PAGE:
Yesterday, my home-canning season officially began with my first batch of strawberry preserves. My spine went a little tingly when I heard that “pop” from each lid, signaling another successful jar. I also shelled and froze a pound of peas for the winter. Now that I’m done, I thought I’d share a few tips.
Cost: $2.33 + sugar
Since I already have all my canning supplies, for this batch, I only spent $2.33. I bought six pounds of strawberries for $7 (we ate two pounds, and I made one pound into strawberry syrup). So, I only canned two pounds ($2.33) and ended up with 4 half-pints of strawberry preserves. I used three cups of sugar in the whole batch, but had that on hand.
Store-bought equivalent: $16
I did a quick google search and found Dickinson’s organic preserves for $4 a jar. Certainly, my strawberry preserves rival that, so yay! That’s a savings of $13.67. I plan to can a total of 12 jars, so that will easily save me $30 for the year, if I subtract out estimates for the lids, sugar, and lemon juice.
Be sure to buy or check out a book about canning and follow your recipe exactly. I’ll just give you an overview of what’s involved. You want to hull the berries and mash about half of them. Then add sugar and lemon juice and cook bring to the jelling point. This can be a little complicated. My favorite method is to freeze a saucer. Once the berries have boiled and gone over to lots of bubbles, I put a spoonful on the frozen saucer and re-freeze it for a minute or two. Then, when I run my finger through the jam, if it holds my finger mark, rather than running right back together, I know I’m in business. Stop, let the preserves cool and plump them overnight. The next day, bring them back to boiling, pack into hot jars, and process for ten minutes in your canner. Pull them out and wait for that satisfying “pop.”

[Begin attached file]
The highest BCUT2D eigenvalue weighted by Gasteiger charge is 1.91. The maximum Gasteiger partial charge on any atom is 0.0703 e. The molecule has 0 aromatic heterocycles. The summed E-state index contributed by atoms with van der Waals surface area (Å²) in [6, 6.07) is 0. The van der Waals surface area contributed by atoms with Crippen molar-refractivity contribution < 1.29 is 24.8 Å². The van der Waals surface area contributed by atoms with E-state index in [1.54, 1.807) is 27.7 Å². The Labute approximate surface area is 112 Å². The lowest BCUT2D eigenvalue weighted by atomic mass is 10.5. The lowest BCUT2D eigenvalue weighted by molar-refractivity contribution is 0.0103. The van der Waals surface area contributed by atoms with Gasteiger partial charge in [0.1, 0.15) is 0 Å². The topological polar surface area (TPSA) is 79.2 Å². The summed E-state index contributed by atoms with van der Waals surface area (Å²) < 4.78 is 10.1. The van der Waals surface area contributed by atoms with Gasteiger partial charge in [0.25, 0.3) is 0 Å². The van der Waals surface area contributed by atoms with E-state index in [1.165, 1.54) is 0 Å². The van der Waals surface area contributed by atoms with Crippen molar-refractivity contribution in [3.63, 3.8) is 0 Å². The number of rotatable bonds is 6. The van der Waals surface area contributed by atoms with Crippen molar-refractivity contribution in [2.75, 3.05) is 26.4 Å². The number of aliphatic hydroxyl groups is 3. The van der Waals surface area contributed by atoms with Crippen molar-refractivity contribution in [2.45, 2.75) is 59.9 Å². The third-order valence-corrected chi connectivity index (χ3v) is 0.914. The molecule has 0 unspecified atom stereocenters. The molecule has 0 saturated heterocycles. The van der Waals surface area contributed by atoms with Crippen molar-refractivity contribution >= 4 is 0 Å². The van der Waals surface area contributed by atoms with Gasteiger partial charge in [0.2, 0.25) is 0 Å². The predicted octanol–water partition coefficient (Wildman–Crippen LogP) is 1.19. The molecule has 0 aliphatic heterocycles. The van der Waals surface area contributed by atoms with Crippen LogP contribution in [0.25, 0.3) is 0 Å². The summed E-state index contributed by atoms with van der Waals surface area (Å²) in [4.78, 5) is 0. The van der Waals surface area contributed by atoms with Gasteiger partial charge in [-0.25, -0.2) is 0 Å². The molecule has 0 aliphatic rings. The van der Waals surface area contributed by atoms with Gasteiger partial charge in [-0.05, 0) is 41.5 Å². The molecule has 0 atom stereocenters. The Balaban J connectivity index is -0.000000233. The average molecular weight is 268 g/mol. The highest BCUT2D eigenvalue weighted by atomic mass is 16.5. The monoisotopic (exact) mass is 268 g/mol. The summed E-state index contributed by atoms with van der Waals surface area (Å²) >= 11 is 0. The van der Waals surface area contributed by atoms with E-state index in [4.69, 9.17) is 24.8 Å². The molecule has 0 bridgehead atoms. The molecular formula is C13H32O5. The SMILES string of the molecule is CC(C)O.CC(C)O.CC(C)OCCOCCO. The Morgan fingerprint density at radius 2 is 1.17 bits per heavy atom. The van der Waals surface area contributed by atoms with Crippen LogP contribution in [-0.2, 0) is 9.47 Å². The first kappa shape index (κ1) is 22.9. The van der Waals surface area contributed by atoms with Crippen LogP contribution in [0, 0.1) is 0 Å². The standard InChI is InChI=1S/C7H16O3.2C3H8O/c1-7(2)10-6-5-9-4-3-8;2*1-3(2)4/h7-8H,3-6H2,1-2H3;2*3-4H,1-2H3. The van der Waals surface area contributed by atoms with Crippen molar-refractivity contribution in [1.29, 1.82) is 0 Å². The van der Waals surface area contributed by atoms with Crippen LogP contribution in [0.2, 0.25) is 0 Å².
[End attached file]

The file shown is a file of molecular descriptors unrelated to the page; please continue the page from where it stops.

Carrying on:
Try to find a u-pick field.
As you can see, I got a great deal on my strawberries. There’s no way that I could get them that cheaply from our farmers’ market. By picking them myself, I save about 50%, and I get that nice summertime feeling being out in the strawberry patch.
Break the canning into steps.
I did this batch over two days, about to an hour each day. This time, I made sure that I sat down while prepping the fruit. I used to stand while doing everything in the kitchen and was exhausted after canning for the day. Now, I understand why my grandma always sat down to shell peas or cut strawberries!
“Plump” your berries.
Last year, I was too impatient to wait for the berries to plump overnight. This year, I followed the advice in my trusty Joy of Cooking: All About Canning and Preserving. The idea is that the chunks of berries left in the preserves absorb more liquid and sugar so that they won’t rise to the top of your jar. Sure enough, my jars look much nicer, with big chunks of fruit spread throughout the jar.
So, that’s my advice for canning berries. Along with saving money, I love to do it because I can control how much sugar goes in the jars, and I know that there are no other chemicals or preservatives in my jam. Plus, I love the consistency. It’s a bit runnier than store-bought preserves, so it’s delicious on ice cream or stirred into yogurt or oatmeal. You’ll save even more money by buying plain oatmeal and yogurt and flavoring them yourself with preserves. Mmm, I think I’ll go eat some oatmeal with preserves right now!